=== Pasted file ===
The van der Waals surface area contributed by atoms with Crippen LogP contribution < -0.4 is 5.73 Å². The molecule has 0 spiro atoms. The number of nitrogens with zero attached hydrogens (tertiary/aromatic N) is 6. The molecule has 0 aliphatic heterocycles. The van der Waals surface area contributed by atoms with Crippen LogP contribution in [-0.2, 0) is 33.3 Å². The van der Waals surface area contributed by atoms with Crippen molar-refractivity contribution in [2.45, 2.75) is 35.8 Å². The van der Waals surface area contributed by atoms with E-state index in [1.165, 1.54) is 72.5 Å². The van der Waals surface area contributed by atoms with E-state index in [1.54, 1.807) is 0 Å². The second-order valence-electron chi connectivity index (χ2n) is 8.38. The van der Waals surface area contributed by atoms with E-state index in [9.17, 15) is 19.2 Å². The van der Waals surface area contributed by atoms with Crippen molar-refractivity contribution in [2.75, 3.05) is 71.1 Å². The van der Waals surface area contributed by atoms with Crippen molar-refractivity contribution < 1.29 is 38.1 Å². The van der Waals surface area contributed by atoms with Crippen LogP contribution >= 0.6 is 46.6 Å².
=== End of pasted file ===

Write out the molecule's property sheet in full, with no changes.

The van der Waals surface area contributed by atoms with Crippen LogP contribution < -0.4 is 5.73 Å². The molecule has 0 spiro atoms. The number of nitrogens with zero attached hydrogens (tertiary/aromatic N) is 6. The molecule has 0 aliphatic heterocycles. The van der Waals surface area contributed by atoms with Crippen LogP contribution in [-0.2, 0) is 33.3 Å². The van der Waals surface area contributed by atoms with Crippen molar-refractivity contribution in [2.45, 2.75) is 35.8 Å². The van der Waals surface area contributed by atoms with E-state index in [1.165, 1.54) is 72.5 Å². The van der Waals surface area contributed by atoms with E-state index in [1.54, 1.807) is 0 Å². The second-order valence-electron chi connectivity index (χ2n) is 8.38. The van der Waals surface area contributed by atoms with E-state index in [9.17, 15) is 19.2 Å². The van der Waals surface area contributed by atoms with Crippen molar-refractivity contribution in [2.75, 3.05) is 71.1 Å². The van der Waals surface area contributed by atoms with Crippen molar-refractivity contribution < 1.29 is 38.1 Å². The van der Waals surface area contributed by atoms with Crippen LogP contribution >= 0.6 is 46.6 Å².